I wonder if you'd like to share with us what you are trying to do? Stepper motors are great for simple position control because they are relatively easy to drive without the need for sensing angles and more complex feedback control. But, they can easily slip if you try to turn them too quickly or too near their torque rating. For slow speed and high angular resolution geared motors are great - your 28BYJ-48 – 5V Stepper Motor has a gearbox which I think has a 64 to 1 ratio and each step angle of 5.625 degrees so 64 steps per revolution - so with the gearbox that's 4096 steps per revolution - great if you need accuracy, and the gearing means the output torque is high. I think most of the NEMA motors have 200 steps per revolution, without a gearbox and I think if you try to drive them much over 1 rev/s they will slip. So it's really important to specify required performance in terms of torque and speed and angular resolution.

Discrete H bridge circuits are not complex if you need high current although there are other higher current integrated devices on the market
 
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Thread Starter

q12x

Joined Sep 25, 2015
1,771
I wonder if you'd like to share with us what you are trying to do?
Nothing right now in particular, only to have them in my arsenal, something I can put my hand on and try when a project comes in mind and I want a quick experiment to make. I have some serious stuff to make, later in the future, but for the moment, I guess stacking up is the right description of what Im doing. I would also very much like to test their functionality - to see IF they are actually good and not having potatoes inside. I get used to this idea of testing immediately after purchasing, to reassure myself that is good or bad. So I will still have to make a verification and performance test when they arrive. Hopefully with your experienced help, since it will take way less time for me to do it. Hopefully, we'll see. Thank you in advance and I am glad you are thrilled as I am. Hehe.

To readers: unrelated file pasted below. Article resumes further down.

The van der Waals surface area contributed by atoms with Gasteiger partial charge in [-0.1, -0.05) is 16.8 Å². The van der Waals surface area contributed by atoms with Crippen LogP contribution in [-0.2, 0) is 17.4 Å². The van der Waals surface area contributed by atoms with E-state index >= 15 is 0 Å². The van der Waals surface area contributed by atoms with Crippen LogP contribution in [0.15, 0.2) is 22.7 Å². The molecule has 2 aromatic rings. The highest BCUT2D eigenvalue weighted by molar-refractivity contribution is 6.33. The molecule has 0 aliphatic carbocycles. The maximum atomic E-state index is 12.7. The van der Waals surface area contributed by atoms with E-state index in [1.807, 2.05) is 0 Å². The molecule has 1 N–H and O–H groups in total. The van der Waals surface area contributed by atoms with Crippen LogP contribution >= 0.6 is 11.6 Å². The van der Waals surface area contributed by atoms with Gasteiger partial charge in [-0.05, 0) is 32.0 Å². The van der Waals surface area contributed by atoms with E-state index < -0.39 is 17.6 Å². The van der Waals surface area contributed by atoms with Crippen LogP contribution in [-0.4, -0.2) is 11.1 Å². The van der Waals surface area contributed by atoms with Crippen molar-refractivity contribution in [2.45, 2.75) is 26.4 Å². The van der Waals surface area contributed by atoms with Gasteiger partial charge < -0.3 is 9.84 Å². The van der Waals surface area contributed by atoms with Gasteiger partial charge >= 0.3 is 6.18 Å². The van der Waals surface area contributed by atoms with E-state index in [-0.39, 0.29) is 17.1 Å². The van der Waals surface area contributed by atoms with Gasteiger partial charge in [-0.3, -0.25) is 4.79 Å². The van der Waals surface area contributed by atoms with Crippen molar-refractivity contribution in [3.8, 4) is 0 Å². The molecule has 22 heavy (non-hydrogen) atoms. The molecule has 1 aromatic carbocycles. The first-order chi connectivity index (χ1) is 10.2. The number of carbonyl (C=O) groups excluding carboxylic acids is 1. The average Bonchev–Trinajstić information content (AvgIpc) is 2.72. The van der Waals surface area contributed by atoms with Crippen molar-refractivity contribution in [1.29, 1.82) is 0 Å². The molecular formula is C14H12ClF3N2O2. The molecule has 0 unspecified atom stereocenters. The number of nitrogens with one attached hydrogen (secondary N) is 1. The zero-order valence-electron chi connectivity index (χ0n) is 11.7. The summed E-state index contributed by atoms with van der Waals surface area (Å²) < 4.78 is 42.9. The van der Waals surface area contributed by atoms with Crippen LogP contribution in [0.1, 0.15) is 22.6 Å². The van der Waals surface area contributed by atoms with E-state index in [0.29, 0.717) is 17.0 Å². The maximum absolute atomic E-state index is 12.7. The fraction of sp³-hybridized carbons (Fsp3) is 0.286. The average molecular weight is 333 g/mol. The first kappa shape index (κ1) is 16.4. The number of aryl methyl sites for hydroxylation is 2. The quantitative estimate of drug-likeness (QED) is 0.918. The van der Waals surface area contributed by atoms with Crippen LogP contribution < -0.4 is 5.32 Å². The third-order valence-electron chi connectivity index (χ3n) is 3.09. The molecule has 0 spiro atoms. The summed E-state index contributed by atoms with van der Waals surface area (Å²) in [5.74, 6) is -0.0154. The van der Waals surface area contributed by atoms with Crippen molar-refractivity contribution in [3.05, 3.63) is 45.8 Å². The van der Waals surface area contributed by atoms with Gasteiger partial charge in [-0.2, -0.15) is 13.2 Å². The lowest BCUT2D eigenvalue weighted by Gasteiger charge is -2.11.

- I REALLY wanted some BIG steppers in my arsenal as well, as much as 8pcs if possible. But.... aaah. I literally f**kitup this time. Aaah.
 

Thread Starter

q12x

Joined Sep 25, 2015
1,771
Here is the actual aliexpress _webpage_ I buy from. Scroll down to see the specifications of the motor.
Also for easy reference here is the datasheet of this particular motor 'I choosed' in my neatention.
So you can see is literally TINY.
20mm (or 2cm) wide and 50mm (or 5cm) Long.
I realized how small it was when I read that M2 screw and I couldnt believe it. M2 stands for Metric 2mm ⌀ in diameter.
And this is all there is to this datasheet. Only 1 page. Very minimalist. You see, its not obvious from the first glance what measure they use. They measure in 'MAX'. If you fast looking over it, fugitive like I did, you swallow it. I really hate this kind of misdirection and unclarity. Someone should fine them with a fat fine, and not these ones here, but all of them who practice misdirection like these pranksters. Maybe in the future, in the year 4022. We are patient.
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Thread Starter

q12x

Joined Sep 25, 2015
1,771
Small update: - These guys arrived in my country! Usually is like that. I made the purchase on 10 and now is 12 so in literally 2 days !
But it will take 1 or 2 months until FROM my country, the package will arrive in my TOWN. Great system we have here, full of old farting ladies with cigarettes in their mouth, who ask you "what do you want? get out of'ere, stay in line, outside yes, there in the cold, coz we like winter".
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To be fair, where they have specified “max” dimensions, it’s because the user needs to know if the component will fit in their available space, whilst the distance between the threaded holes is specified +/- so the designer knows the minimum hole size and position for attachment. Sorry it takes so long to reach you, fortunate that they are not needed urgently for a specific project, time to prepare drive electronics and write some code for the processor. There are lots of urgently needed semiconductors desperately needed for production which are on 12 months delivery lead time!